VII  Conclusions

          To sum up this review of recent strategy statements by the UNDP and its Management Development Program, I believe the decision to emphasize human development is timely and important. The strategy makes clear the pitfalls of relying solely on free-market mechanisms for economic growth, and on economic growth as the sole criterion of success. The use of the economic concept of human “resource” development is unfortunate, but that is largely the failure of the psychologists who have not yet made their concepts operational.

          The MDP is well positioned to assist emerging countries with their problems of governance. The guidelines offered by the governance strategy paper are not sharply focused, however, and projects would be more effective if they sought to improve the professional quality of selected inter-ministerial systems. In addition, the vital importance of comprehensive and efficient written communications, electronic or otherwise, has been relatively neglected in technical assistance projects. The MDP could effectively promote training in communications skills.

          The MDP has in the past worked effectively with the new states stemming from the break-up of the Soviet Union. However, the new strategy, which is quite negative about the market, may make the program an ally of people favoring the old system rather than change. It is difficult to achieve balance between market and non-market arguments, and it seems to me that the strategy leans somewhat towards non-market preferences.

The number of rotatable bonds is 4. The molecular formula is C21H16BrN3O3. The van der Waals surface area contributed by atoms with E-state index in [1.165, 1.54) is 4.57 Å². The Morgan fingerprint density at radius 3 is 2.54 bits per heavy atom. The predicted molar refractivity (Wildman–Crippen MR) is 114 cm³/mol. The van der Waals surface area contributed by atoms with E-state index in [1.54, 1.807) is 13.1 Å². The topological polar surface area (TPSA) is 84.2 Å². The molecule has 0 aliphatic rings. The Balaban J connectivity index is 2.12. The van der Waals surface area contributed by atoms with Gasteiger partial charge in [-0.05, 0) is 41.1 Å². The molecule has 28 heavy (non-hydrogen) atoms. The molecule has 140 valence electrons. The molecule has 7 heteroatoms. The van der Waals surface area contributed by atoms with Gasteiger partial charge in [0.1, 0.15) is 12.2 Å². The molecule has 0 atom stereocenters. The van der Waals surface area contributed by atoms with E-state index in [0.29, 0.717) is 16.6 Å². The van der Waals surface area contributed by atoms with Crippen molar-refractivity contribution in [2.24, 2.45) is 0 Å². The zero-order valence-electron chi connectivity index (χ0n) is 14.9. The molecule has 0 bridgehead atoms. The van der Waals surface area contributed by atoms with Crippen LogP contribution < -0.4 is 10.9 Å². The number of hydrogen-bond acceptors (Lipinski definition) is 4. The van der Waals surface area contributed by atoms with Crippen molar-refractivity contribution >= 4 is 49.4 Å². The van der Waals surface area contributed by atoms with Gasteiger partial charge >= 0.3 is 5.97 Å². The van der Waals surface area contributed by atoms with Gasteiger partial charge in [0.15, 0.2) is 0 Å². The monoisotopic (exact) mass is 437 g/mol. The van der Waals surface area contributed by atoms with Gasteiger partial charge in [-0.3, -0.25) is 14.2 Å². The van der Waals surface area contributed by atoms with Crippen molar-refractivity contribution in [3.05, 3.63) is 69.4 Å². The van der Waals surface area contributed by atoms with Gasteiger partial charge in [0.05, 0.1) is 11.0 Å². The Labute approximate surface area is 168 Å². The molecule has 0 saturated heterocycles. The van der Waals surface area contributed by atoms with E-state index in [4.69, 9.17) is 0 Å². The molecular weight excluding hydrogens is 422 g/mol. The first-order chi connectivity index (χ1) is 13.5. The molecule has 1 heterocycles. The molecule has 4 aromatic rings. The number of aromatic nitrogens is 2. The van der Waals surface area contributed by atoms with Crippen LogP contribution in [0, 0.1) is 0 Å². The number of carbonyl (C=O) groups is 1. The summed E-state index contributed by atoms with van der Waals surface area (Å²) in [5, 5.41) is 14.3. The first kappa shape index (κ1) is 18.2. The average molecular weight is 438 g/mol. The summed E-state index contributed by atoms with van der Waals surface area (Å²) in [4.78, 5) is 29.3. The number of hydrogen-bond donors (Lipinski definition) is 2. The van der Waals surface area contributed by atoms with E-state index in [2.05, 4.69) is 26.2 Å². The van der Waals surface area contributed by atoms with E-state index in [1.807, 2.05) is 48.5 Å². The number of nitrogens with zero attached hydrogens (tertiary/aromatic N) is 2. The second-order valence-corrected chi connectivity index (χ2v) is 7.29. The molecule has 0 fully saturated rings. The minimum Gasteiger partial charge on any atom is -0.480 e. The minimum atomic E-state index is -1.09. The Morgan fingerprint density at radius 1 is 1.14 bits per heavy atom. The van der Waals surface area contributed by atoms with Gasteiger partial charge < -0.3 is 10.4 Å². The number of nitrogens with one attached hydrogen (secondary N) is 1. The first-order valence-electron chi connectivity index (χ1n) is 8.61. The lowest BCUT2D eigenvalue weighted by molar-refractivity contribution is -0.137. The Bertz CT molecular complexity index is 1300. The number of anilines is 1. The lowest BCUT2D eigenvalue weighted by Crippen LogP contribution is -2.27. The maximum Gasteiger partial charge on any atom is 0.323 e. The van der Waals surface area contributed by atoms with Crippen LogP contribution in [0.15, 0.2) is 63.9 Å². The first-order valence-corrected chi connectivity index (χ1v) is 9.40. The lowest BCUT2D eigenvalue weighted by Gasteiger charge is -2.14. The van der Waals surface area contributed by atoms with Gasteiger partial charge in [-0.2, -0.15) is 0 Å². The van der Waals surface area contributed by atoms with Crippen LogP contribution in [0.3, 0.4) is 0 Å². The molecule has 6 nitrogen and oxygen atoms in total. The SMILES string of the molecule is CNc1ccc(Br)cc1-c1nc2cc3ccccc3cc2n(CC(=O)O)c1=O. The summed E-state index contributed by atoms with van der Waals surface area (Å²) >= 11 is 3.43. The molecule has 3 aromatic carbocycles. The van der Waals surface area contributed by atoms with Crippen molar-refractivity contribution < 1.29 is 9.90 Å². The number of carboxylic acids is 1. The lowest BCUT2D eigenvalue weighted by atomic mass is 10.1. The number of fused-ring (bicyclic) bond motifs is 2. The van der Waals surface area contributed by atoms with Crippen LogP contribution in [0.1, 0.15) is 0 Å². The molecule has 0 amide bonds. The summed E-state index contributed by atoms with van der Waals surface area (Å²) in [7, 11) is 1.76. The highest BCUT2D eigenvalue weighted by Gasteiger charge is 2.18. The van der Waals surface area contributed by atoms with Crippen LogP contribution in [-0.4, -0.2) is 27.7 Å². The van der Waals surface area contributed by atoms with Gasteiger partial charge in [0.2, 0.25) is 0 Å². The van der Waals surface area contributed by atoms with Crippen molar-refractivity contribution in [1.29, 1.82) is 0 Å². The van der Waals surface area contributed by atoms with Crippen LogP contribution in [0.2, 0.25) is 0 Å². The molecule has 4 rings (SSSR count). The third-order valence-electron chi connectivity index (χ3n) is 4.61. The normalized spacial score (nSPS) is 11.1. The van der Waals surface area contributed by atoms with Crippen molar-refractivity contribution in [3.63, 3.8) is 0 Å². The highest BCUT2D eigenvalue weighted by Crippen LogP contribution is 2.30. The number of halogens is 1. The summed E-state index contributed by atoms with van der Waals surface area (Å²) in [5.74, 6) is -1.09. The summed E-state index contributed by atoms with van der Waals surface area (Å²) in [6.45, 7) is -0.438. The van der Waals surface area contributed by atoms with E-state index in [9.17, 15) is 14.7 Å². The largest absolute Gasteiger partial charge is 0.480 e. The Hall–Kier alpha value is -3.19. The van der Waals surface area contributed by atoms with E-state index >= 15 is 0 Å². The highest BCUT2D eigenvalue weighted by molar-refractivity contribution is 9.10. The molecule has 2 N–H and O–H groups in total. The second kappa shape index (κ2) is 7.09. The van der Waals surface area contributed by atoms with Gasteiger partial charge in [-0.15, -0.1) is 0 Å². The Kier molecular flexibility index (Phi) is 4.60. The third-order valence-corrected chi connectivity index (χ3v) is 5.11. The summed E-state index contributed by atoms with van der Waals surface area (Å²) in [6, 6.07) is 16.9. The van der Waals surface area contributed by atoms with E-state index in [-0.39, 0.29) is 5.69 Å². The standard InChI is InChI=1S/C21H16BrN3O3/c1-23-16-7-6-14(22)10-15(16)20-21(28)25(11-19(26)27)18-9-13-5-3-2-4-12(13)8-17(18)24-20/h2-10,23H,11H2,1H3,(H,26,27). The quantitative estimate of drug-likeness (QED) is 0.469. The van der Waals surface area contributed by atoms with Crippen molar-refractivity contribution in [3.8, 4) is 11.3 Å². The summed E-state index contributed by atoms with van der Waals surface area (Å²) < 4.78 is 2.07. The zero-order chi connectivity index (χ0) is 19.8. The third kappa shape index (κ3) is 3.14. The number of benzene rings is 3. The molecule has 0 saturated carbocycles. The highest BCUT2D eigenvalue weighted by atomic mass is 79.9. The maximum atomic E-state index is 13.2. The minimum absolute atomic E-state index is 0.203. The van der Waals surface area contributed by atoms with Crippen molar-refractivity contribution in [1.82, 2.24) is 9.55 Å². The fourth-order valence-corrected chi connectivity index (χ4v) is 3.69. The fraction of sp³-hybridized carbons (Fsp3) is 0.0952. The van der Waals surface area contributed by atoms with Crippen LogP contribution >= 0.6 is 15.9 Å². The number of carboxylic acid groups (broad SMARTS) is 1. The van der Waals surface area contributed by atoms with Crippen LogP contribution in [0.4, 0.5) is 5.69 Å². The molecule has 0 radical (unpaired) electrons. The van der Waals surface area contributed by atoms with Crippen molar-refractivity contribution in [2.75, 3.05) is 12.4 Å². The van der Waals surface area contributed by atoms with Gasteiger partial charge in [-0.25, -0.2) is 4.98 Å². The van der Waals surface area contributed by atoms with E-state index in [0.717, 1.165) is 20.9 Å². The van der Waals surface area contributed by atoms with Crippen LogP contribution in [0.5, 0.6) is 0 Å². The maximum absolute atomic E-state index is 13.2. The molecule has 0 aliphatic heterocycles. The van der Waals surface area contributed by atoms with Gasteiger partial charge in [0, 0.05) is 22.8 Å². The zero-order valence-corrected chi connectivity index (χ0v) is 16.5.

I participated in six MDP missions (Iraq, Oman, Sharjah, Egypt, Uzbekistan and Ukraine) and hold the Program in high regard. I hope that it can continue to respond imaginatively and flexibly to governments needing assistance in advancing their civil services. Too close an alliance with the other agencies of the UN system could quickly turn this remarkable program into another bureaucratic and formula-ridden enterprise.


1.       UNDP, MDGP Defines Focus Area. Management Development in Progress, 1996. Vol 4:1 (February 1996). 1.

2.       UNDP, Public Sector Management, Governnce, and Sustainable Human Development. 1995, New York: UNDP. 130.

3.        Kotulak, R., Inside the Brain. 1996, Kansas City: Andrews and McMeel. 194.

4.        Goleman, D., Emotional Intelligence. 1995, New York: Bantam. 350.

5.        Commons, M., F. Richards, and C. Armon, Beyond Formal Operations: Late Adolescent and Adult Cognitive Development. 1984, New York: Praeger. 460.

6.        Kohlberg, L., Fssavs on Moral Development: The Philosophy of Moral Development. Vol. I. San Francisco: Harper & Row,1981.

7.        Wilber, K., A Brief History of Everything. 1995, Boston: Shambhala. 339.

8.        UNDP, Strategy Paper on Governance. 1995, UNDP: New York.

9.        UNDP. Workshop on Governance for Sustainable Human Development, in Workshop on Governance. 1996. New York: UNDP.

10.      Dror, Y., Upgrading Capacities to Govern. Management Development in Progress, 1996. 1(2); p. 3-4.

11.      Benveniste, G., Professionalizing the Organization. 1987, San Francisco: Jossey­Bass. 270.

12.      UNDP, Process Consultation for systematic improvement of Public Sector Management. 1993, Management Development Program, UNDP: New York.